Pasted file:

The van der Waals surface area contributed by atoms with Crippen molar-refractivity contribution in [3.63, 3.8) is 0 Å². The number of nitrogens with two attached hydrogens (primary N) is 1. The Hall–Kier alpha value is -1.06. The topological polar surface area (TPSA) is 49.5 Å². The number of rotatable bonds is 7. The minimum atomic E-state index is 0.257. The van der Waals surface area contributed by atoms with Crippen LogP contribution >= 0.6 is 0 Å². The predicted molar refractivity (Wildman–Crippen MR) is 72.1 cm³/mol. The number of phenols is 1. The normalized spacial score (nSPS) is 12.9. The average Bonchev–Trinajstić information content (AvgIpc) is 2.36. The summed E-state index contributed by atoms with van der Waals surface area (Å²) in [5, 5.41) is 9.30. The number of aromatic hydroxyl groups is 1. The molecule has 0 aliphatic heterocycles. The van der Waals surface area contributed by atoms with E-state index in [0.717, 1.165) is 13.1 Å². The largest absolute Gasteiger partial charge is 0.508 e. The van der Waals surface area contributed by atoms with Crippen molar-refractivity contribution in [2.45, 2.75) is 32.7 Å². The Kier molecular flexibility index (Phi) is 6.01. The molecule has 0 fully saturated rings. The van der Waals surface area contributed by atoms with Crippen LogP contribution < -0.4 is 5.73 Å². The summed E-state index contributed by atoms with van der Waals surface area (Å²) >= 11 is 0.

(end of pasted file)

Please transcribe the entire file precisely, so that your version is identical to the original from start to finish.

The van der Waals surface area contributed by atoms with Crippen molar-refractivity contribution in [3.63, 3.8) is 0 Å². The number of nitrogens with two attached hydrogens (primary N) is 1. The Hall–Kier alpha value is -1.06. The topological polar surface area (TPSA) is 49.5 Å². The number of rotatable bonds is 7. The minimum atomic E-state index is 0.257. The van der Waals surface area contributed by atoms with Crippen LogP contribution >= 0.6 is 0 Å². The predicted molar refractivity (Wildman–Crippen MR) is 72.1 cm³/mol. The number of phenols is 1. The normalized spacial score (nSPS) is 12.9. The average Bonchev–Trinajstić information content (AvgIpc) is 2.36. The summed E-state index contributed by atoms with van der Waals surface area (Å²) in [5, 5.41) is 9.30. The number of aromatic hydroxyl groups is 1. The molecule has 0 aliphatic heterocycles. The van der Waals surface area contributed by atoms with E-state index in [0.717, 1.165) is 13.1 Å². The largest absolute Gasteiger partial charge is 0.508 e. The van der Waals surface area contributed by atoms with Crippen molar-refractivity contribution in [2.45, 2.75) is 32.7 Å². The Kier molecular flexibility index (Phi) is 6.01. The molecule has 0 fully saturated rings. The van der Waals surface area contributed by atoms with Crippen LogP contribution < -0.4 is 5.73 Å². The summed E-state index contributed by atoms with van der Waals surface area (Å²) >= 11 is 0.